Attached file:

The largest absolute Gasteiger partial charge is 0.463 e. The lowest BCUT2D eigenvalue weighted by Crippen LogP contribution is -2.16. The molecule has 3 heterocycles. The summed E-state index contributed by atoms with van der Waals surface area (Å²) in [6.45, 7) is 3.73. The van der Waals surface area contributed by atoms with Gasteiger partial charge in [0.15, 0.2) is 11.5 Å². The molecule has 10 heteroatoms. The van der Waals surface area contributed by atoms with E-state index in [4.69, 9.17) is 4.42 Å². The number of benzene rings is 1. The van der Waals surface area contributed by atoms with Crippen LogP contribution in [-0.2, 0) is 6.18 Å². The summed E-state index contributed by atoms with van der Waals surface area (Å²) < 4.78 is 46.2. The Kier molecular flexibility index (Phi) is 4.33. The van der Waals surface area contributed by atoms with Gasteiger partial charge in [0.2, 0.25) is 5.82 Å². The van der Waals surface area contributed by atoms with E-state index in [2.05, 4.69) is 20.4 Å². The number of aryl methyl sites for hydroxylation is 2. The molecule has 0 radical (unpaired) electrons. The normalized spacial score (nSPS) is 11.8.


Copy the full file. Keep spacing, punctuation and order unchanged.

The largest absolute Gasteiger partial charge is 0.463 e. The lowest BCUT2D eigenvalue weighted by Crippen LogP contribution is -2.16. The molecule has 3 heterocycles. The summed E-state index contributed by atoms with van der Waals surface area (Å²) in [6.45, 7) is 3.73. The van der Waals surface area contributed by atoms with Gasteiger partial charge in [0.15, 0.2) is 11.5 Å². The molecule has 10 heteroatoms. The van der Waals surface area contributed by atoms with E-state index in [4.69, 9.17) is 4.42 Å². The number of benzene rings is 1. The van der Waals surface area contributed by atoms with Crippen LogP contribution in [-0.2, 0) is 6.18 Å². The summed E-state index contributed by atoms with van der Waals surface area (Å²) < 4.78 is 46.2. The Kier molecular flexibility index (Phi) is 4.33. The van der Waals surface area contributed by atoms with Gasteiger partial charge in [0.2, 0.25) is 5.82 Å². The van der Waals surface area contributed by atoms with E-state index in [2.05, 4.69) is 20.4 Å². The number of aryl methyl sites for hydroxylation is 2. The molecule has 0 radical (unpaired) electrons. The normalized spacial score (nSPS) is 11.8.